|Paul Klee, Angelus Novus (1920)|
For awhile in the late '90s I carried this book around and wrote passionate, deeply personal responses to the poems in it. Although at the time I was attending more to the racking anguish Forché was reporting than to the events at its source, the book gave weight and substance to the idea that the personal and the political are intertwined, an idea that had so far been, for me, largely theoretical.
In "Elegy," Forché places in conjunction two of the book's deeply resonant questions: "To what and to whom does one say yes?/If God were the uncertain, would you cling to him?" I said yes to the lyric back then, clung to it as a possibility, a redemption, just what in the end note Forché seems to say it is not.
Redemptive or not, they are poems I return to, and not just out of nostalgia, or a wish to revisit some youthful impassioned seeking.
Looking into The Angel of History now, as my own country seems to be slouching toward a social condition I do not associate with the civil, humane place I grew up, I am struck again, forcefully, by the devastations that underlie Forché's words.
And I do not know exactly what I want to say about it.
Praising The Angel of History on its publication twenty years ago, Derek Walcott averred that "her mutterings will continue to haunt the future...during whatever fresh horrors our century will report..."
In her 2011 essay for Poetry Magazine, Reading the Living Archives, Forché defines poetry of witness as "a mode of reading, a readerly encounter with the literature of that-which-happened." And further: "evidentiary rather than representational."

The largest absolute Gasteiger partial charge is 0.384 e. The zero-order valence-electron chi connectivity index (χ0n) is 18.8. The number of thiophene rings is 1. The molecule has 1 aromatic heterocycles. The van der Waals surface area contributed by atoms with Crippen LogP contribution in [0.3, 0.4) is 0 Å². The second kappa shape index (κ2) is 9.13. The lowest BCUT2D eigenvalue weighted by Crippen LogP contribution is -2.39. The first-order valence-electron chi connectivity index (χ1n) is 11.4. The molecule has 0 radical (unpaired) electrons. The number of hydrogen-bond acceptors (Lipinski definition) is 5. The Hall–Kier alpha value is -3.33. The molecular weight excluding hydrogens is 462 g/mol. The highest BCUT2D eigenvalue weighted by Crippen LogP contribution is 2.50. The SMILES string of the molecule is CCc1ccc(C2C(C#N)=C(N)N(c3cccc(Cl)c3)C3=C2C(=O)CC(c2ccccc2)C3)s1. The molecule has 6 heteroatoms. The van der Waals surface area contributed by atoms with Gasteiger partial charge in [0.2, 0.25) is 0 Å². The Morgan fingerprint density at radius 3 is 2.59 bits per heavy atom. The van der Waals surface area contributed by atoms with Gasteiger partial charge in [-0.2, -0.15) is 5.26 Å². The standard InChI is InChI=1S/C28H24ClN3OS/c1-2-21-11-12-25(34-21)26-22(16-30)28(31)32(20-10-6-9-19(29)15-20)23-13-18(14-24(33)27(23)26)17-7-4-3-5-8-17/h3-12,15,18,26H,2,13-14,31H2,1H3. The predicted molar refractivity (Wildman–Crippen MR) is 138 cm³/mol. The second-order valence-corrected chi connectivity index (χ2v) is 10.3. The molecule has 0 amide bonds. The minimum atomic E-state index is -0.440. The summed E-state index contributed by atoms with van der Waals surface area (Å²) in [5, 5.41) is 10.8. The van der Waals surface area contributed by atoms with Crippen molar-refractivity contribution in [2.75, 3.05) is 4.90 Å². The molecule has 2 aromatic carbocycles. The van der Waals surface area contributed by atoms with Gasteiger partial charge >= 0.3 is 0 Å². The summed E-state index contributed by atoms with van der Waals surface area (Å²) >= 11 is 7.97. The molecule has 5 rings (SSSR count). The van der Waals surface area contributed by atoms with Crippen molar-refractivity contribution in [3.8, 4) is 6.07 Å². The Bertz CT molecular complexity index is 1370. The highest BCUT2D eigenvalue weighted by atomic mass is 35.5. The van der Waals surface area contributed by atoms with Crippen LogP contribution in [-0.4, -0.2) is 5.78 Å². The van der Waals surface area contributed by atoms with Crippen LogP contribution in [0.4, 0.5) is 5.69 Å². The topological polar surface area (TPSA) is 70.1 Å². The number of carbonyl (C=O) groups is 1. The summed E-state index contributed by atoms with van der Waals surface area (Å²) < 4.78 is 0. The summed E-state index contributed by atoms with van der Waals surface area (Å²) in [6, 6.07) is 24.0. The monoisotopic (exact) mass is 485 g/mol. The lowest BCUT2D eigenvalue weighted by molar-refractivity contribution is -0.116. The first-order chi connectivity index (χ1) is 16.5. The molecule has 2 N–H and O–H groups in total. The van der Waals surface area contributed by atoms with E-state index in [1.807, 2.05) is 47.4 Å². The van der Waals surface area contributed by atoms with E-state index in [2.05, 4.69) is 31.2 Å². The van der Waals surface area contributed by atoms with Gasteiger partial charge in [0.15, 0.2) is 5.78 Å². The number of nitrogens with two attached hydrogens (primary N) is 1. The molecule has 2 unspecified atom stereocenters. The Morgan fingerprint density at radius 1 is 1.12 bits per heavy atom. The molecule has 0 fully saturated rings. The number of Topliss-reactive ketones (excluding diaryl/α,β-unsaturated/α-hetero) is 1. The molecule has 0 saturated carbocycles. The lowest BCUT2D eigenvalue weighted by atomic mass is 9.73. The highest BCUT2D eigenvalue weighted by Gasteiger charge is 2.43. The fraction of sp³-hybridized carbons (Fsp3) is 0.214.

So I look to the poems for evidence about what happened, in the hope that I will recognize its many future forms.
On the one hand, my concerns about what's happening now in Canada pale in comparison to those "fresh horrors." By "what's happening" I mean things like the closing of libraries, destruction of research records, dismantling of information resources, silencing of voices of knowledge and experience in the sciences, promotion of economic development at the expense of the very environment it inhabits.... These are a far cry from the horrors of Forché's witnessing.
And yet. I can't help feeling it's in exactly these kinds of seemingly small increments that a society changes, so that ordinary people wake up one day to find themselves part of a previously unimagined, unrecognizable regime of repression, even atrocity, and wonder how and when it happened.
My country is becoming strange to me. I don't recognize my values in its politics.
"And so we revolt against silence with a bit of speaking."
|Goya, Caprichos, #43 (The sleep of reason produces monsters), 1799|